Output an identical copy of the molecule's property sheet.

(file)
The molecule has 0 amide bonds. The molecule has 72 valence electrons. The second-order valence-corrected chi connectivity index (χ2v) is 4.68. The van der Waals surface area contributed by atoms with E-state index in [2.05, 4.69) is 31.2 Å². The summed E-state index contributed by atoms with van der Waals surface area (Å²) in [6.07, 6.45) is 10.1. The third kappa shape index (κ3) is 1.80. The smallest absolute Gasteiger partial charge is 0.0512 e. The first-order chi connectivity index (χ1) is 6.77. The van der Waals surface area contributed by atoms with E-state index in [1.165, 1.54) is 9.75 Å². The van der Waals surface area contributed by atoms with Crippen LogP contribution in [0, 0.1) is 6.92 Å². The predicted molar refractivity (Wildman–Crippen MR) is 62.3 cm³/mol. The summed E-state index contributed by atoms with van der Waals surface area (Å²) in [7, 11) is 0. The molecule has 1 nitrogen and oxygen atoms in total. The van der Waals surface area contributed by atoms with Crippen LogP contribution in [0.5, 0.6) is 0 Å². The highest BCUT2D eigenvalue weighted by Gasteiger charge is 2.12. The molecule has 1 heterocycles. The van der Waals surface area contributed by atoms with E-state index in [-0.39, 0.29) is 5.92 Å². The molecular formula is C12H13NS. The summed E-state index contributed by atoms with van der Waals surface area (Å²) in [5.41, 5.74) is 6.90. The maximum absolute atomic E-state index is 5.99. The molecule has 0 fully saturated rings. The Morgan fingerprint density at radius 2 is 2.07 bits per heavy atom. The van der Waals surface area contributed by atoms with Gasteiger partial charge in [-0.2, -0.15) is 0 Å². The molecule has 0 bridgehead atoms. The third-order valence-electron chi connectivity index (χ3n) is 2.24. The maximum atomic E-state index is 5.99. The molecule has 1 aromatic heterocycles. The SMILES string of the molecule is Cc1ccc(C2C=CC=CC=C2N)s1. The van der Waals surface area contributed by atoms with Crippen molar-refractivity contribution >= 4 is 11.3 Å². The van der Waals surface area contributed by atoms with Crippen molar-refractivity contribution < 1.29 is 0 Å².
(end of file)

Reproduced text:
The molecule has 0 amide bonds. The molecule has 72 valence electrons. The second-order valence-corrected chi connectivity index (χ2v) is 4.68. The van der Waals surface area contributed by atoms with E-state index in [2.05, 4.69) is 31.2 Å². The summed E-state index contributed by atoms with van der Waals surface area (Å²) in [6.07, 6.45) is 10.1. The third kappa shape index (κ3) is 1.80. The smallest absolute Gasteiger partial charge is 0.0512 e. The first-order chi connectivity index (χ1) is 6.77. The van der Waals surface area contributed by atoms with E-state index in [1.165, 1.54) is 9.75 Å². The van der Waals surface area contributed by atoms with Crippen LogP contribution in [0, 0.1) is 6.92 Å². The predicted molar refractivity (Wildman–Crippen MR) is 62.3 cm³/mol. The summed E-state index contributed by atoms with van der Waals surface area (Å²) in [7, 11) is 0. The molecule has 1 nitrogen and oxygen atoms in total. The van der Waals surface area contributed by atoms with Crippen LogP contribution in [0.5, 0.6) is 0 Å². The highest BCUT2D eigenvalue weighted by Gasteiger charge is 2.12. The molecule has 1 heterocycles. The van der Waals surface area contributed by atoms with E-state index in [-0.39, 0.29) is 5.92 Å². The molecular formula is C12H13NS. The summed E-state index contributed by atoms with van der Waals surface area (Å²) in [5.41, 5.74) is 6.90. The maximum absolute atomic E-state index is 5.99. The molecule has 0 fully saturated rings. The Morgan fingerprint density at radius 2 is 2.07 bits per heavy atom. The van der Waals surface area contributed by atoms with Gasteiger partial charge in [-0.2, -0.15) is 0 Å². The molecule has 0 bridgehead atoms. The third-order valence-electron chi connectivity index (χ3n) is 2.24. The maximum atomic E-state index is 5.99. The molecule has 1 aromatic heterocycles. The SMILES string of the molecule is Cc1ccc(C2C=CC=CC=C2N)s1. The van der Waals surface area contributed by atoms with Crippen molar-refractivity contribution >= 4 is 11.3 Å². The van der Waals surface area contributed by atoms with Crippen molar-refractivity contribution < 1.29 is 0 Å².